So, it also helps when the monitor is pleasant to us. I've had MANY an experience of feeling "afraid" to ask a question of the monitor for fear she/he will be "annoyed" with my "stupid" question. I've seen monitors roll their eyes and act just as unprofessionally as can be while actors are trying to get centered and work on their "moment before". Also, keep us updated on a situation. If things are running behind, just alert us. Keep us informed and you'll meet with a much more patient group of people. We know it's not your fault things are behind. It helps when you apologize about it. We're less likely to lose focus and have a crappy audition. So, yeah, rule of thumb for monitors, treat it like it's a job-job. Think of it this way: you've GOT a job, we're interviewing FOR a job.


I have decent writing skills. I proofread my emails before I respond, I proofread my thank you notes before sealing the envelopes. Again? Common practice.


Let's get into this. I realize we are all busy people. But as I stand up for actors everywhere, you have to know we are JUST AS BUSY AS THE CASTING DIRECTOR, PRODUCER, CASTING ASSISTANT, ETC! Sometimes, moreso. Actors struggle with every word of an email. Rereading it twice, three times, four times to make sure the "tone" is correct. We've been told over and over again to 'be nice'. 'Casting directors, and directors, and producers, are people too'.

But so are actors.

And, honestly, no offense to ANYONE on the "other side of the table" (trust me, I've been there) but our feelings are just as fragile (more than we'd ever like you to know). So, please extend the same courtesy in your email-responses that we do for you.

Here's an example of what I mean:

I received an email from a theatre company I'd heard of but had not actually seen any of their productions. Truth be told, I'm not certain how they'd heard of me since I never submitted my materials to them. Anyhow, the email was a "form" style, inviting a select few to audition for the upcoming show in their season. They specifically named this particular show and invited those on the email list to find the sides on their website. As always, I was flattered to get "chosen" to audition. (That feeling really never gets old, right?). I looked over the two dates of the email and realized I was not available for either audition date. Furthermore, as I surfed to their website, I realized the dates of the show conflicted with a few major things planned, including a family wedding I had already responded "yes" to.

But, I didn't want to miss an opportunity to audition for them. Afterall, they'd sought me out. I wanted to let them know I was appreciative and hoped to work with them in the future.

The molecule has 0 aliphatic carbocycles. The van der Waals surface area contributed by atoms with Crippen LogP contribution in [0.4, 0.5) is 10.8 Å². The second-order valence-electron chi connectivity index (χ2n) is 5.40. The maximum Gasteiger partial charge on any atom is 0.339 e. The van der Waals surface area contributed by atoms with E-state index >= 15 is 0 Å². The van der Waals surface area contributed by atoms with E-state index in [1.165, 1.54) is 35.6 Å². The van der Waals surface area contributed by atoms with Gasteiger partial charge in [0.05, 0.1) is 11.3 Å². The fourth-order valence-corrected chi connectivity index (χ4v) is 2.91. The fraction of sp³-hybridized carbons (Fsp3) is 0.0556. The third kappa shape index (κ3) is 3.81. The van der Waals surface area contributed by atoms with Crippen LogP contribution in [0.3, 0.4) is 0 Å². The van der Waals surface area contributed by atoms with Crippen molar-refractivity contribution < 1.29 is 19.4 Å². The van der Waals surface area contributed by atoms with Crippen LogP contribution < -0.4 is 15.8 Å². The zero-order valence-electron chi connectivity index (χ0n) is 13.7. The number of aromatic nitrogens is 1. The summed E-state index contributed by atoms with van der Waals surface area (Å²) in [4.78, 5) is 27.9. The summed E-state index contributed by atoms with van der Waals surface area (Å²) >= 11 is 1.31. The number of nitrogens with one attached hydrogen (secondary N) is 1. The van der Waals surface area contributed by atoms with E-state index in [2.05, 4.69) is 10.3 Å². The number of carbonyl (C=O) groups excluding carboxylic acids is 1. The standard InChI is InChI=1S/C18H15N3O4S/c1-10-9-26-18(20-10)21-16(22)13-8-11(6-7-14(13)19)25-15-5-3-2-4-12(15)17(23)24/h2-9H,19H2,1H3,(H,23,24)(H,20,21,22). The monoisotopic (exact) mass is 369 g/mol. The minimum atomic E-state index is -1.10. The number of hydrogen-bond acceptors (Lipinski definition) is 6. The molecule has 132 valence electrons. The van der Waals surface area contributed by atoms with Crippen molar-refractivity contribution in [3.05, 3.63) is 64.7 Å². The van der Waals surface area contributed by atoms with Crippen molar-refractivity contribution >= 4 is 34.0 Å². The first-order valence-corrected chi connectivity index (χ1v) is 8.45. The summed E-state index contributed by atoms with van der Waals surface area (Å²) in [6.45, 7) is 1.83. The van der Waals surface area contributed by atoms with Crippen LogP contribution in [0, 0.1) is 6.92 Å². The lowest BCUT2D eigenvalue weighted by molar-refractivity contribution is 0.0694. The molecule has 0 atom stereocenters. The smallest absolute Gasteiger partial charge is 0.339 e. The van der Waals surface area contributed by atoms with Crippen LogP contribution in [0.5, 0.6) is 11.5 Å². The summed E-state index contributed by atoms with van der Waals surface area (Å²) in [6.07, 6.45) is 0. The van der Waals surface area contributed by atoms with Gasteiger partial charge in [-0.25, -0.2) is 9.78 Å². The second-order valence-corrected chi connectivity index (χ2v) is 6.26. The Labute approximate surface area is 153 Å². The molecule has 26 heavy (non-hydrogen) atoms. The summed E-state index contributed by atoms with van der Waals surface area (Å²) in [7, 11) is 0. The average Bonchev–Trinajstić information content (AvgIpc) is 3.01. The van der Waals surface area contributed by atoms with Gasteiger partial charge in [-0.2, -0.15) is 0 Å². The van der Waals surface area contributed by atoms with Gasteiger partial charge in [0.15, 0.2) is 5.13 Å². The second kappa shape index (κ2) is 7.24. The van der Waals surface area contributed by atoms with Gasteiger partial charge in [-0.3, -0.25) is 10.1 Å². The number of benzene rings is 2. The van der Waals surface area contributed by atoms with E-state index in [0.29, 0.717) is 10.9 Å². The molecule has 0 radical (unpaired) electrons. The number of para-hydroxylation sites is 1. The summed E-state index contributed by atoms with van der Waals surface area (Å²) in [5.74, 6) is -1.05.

I emailed them back.

"Thank you so much for your invitation to audition for [insert show name here] I am, unfortunately, not available for this project.
I do appreciate the opportunity and hope you will, please, keep me in mind for future projects, though.
All the best,

Alexandra Goodman"

In the email I specifically sited the show they were doing but, as you can see, it's a fairly standard RESPECTFULLY WRITTEN email.

The response I get is one line, saying that "these are the general auditions for the all projects coming up this year."

Yup. That's it. No "Dear Alexandra" no "We're sorry you're unable to make it. These are, unfortunately our generals for the whole season. We will keep you on file, but encourage you to resubmit to us later in the season."


I felt like a jackass for "missing" their opportunity. And a "too bad, so sad" attitude from THEM.

Um, really?

I mean, wow. It made me NEVER want to audition for them again. Seriously, they'd have to be doing my favorite play with a role I just HAD TO PLAY for me to consider it.

Rudeness goes BOTH WAYS.

So should courtesy.

Even though I was taken aback, I did respond to that "terse" email with this:
"I'm definitely sorry to have to miss it.
Thank you, again, for thinking of me.
All the best,

Alexandra Goodman"

Raise your hand if you think I got a response to that one? Anyone?

You're right.
I didn't.

The problem, again, is there are so many of us. So we allow these auditors to treat us like this and we TAKE it because we need the work. We want the work. We're desperate to perform. We tell ourselves, " eh, it's not a big deal". But it is.

Actors! Our self-esteem and self-worth is so in the toilet that we have to remember we don't need this kind of aggravation in our lives. If we don't treat ourselves well, no one will treat us well.

PLEASE realize there are dozens and dozens of directors, producers, casting directors, agents, writers, who WILL treat you with respect. The point is to recognize THEM.

I guarantee you I WANT to work for any of the 7 companies that sent me a thank you note. Truly. I'd go out of my way to be available. A little bit of respect goes a long way.

Honestly, I've had some AMAZING experiences with auditions where I know I bombed, but they treated me so decently I didn't actually WANT to go home and down a pint of Ben and Jerry's. And THESE are the companies you should want to work for. Not the ones that make it seem like you should be HONORED to just GET an AUDITION with them.

We have to remember something. Most people say, "crap I gotta go to work today." Or "Ugh! I don't WANNA go to work today". It's rare you'll hear an actor say, "I don't WANNA do a show today". Artists in general are born workhorses. We WANT to work. We CRAVE the work. How many managers can say that about their employees?

If we start respecting ourselves, Actors, I just know we can beat this trend of rudeness, anxiety, and self-doubt. We deserve more. Let's expect it from now on.

Wednesday, September 9, 2009

Actor Taking a Stand (part 1)

I've been an actor for 29 years. From day 1 I was told, "Do something else if you can because this is a very difficult career choice". Throughout my life there were variations on that theme. Often, I listened and tried other avenues, but I always came, and continue to come back.


I love acting. I love actors. I love scripts, and sound-booths, and stage managers, and costume designers, and techies, and DP's, and directors, and dramaturgs, and set designers, and sound designers, and engineers, etc. etc. etc.